Without even stopping to catch my breath, I whipped my head up cheerfully and flashed Cliff Diver a big “Really, I swear, I’m perfectly fine” grin.

He didn’t buy it. I just saw more worry on his face. With a sigh, I leaned against him. I wouldn’t ordinarily do such a thing, or seek this kind of comfort in another pony (except, of course, for my sister), but it had been a very weird day.

I grudgingly nuzzled up against him. I must have stank of vomit. It was so unfair to him! But I leaned in just the same, because I didn’t know what else to do. It was then and there that I decided that it was wrong that I should keep all of these dangerous secrets from Roseluck. I had confided in this boy I’d just met, who was turning out to be quite the loyal friend, (and that concept still freaked me out), but it wasn’t right that my own sister should be in the dark.

What I didn’t know is that my evening with Roseluck was gonna get weird. You see, both Roseluck and I had decided (totally separate from one another) that TONIGHT WAS THE NIGHT that we would share our deepest, strangest secrets. You know, because that sort of thing makes for the perfect fireside conversation.

* * *

I made it home in time for dinner, and with plenty of time to spare, but all I could do when I got there was lie around in bed staring at the ceiling with my eyes wide open. I desperately wanted to sleep, but I just couldn’t bring myself to do it. Not even for a nap. I was too afraid.

Besides, I needed to figure out how in Luna’s name I was going to tell Roseluck what had happened!

I turned the events of the day around in my head over and over and over again. The daydreams, the fight with Diamond Tiara, the sketch of the one I’m meant to save, the kid who followed me around, that stupid green book. Everything. But above all, I fixated on something that Cliff Diver had said to me just before I got home.

You see, I had demanded to know, quite reasonably, I think, why he believed my story about the future. I mean, it was all totally cuckoo bonkers insane, right? How could this kid just accept something like that? Like it was nothing! No questions asked.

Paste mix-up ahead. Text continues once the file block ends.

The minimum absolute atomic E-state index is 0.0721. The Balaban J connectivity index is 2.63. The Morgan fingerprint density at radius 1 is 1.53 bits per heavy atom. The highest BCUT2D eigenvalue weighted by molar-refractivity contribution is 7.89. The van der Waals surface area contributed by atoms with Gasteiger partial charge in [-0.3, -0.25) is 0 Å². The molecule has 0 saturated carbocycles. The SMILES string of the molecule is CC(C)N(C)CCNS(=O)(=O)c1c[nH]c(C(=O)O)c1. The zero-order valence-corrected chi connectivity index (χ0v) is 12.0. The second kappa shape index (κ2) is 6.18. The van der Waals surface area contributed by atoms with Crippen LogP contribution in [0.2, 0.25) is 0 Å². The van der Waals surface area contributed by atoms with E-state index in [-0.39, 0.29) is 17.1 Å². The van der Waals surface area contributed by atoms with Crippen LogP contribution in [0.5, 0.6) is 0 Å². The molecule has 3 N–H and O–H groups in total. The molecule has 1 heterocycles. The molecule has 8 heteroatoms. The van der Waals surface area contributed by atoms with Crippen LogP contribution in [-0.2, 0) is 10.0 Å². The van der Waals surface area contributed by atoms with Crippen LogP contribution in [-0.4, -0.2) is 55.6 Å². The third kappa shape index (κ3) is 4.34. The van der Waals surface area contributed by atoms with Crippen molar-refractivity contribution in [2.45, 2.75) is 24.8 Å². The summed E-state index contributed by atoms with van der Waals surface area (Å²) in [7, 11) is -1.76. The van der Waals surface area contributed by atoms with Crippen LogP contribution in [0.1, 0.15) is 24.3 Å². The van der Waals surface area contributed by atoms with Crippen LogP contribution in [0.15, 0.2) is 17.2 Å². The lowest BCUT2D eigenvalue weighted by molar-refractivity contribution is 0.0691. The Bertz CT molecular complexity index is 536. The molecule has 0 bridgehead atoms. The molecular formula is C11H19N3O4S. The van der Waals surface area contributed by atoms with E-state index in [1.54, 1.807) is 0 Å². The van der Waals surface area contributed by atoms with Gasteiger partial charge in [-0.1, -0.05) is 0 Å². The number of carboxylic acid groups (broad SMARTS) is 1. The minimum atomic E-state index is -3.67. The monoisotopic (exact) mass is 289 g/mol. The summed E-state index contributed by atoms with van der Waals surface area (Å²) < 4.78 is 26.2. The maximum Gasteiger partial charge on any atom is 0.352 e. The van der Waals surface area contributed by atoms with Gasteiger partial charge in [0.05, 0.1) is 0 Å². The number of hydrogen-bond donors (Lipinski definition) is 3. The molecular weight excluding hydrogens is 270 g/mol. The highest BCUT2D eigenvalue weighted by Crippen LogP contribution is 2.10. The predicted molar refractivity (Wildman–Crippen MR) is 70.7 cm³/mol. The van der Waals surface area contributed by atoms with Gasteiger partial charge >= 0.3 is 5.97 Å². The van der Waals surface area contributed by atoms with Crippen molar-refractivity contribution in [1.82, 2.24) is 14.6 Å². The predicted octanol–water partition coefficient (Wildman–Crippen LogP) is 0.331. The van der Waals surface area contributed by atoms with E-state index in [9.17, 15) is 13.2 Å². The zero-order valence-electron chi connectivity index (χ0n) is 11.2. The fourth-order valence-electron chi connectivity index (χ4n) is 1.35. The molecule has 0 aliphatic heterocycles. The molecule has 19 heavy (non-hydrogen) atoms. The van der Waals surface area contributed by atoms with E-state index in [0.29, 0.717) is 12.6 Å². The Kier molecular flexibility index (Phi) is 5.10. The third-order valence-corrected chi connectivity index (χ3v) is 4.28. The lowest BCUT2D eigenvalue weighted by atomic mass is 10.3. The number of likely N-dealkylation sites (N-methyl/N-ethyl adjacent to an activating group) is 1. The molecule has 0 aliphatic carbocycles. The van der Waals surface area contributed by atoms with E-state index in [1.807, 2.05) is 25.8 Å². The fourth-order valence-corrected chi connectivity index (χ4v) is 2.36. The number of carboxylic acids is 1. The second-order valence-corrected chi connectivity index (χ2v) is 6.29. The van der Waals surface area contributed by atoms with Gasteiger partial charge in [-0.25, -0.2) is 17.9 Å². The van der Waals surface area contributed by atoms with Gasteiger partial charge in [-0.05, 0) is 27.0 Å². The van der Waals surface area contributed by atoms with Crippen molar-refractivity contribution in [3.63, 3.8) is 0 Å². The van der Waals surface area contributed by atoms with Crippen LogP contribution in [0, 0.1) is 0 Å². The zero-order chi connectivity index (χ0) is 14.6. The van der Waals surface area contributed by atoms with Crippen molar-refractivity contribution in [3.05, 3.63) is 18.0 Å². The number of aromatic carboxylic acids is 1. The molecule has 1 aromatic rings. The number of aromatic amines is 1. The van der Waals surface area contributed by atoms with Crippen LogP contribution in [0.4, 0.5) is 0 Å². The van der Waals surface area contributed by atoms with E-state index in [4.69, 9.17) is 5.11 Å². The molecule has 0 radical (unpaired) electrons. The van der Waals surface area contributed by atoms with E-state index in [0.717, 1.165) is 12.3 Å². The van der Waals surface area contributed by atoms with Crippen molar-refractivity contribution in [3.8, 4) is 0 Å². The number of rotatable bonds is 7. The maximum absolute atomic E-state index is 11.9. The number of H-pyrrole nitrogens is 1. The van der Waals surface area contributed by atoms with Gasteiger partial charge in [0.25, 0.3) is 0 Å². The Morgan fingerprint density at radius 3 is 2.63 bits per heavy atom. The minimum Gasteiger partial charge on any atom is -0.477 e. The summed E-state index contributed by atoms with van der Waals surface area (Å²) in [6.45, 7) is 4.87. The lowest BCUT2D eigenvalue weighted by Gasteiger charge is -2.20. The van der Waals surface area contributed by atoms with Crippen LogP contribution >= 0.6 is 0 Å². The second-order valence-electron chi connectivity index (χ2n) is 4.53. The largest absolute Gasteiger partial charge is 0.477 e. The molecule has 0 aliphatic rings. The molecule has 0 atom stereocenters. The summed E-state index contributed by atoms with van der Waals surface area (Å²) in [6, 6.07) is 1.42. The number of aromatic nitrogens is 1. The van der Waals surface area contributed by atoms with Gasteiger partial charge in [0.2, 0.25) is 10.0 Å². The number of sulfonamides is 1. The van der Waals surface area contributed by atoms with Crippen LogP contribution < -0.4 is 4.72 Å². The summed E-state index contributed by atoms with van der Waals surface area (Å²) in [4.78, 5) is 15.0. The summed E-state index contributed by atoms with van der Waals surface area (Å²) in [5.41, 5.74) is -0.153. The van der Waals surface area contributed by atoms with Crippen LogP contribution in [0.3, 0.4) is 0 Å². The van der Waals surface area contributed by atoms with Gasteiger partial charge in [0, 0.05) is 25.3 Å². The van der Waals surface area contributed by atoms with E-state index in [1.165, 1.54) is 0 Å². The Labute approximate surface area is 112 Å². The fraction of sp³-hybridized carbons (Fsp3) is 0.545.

Well, I wanted a reason, so I asked him flat out why the hay he believed my ridiculous story. Do you know what he said?

That boy looked me straight in the eyes, and with complete and total sincerity, he said to me, “Because you’re my friend.”

What kind of answer is that? What was up with that kid? He might have been the one pony in school crazier than I was for saying it, but whatever in the world was wrong with him also made him the most remarkable colt in the History of Ever! Beautiful in a way I hadn’t even thought possible before. I prayed he’d never change, the darn fool.

I was horrified by the idea the he wanted to weigh himself down with all of my problems, and to be honest, letting him do that even a little was already making me uncomfortable. But if nothing else, that boy had my respect.

Finally, after what seemed like an impossibly long quiet in my room, in which thoughts bounced and tumbled and swirled all around the inside of my brain like beads in a rattle, Roseluck called me downstairs. I sucked in a deep nervous breath, and blew a raspberry with my tongue.

Tonight’s the night, Rose Petal. You can do this.

The second I got downstairs, however, my purpose was distracted. Something was fishy. Very fishy.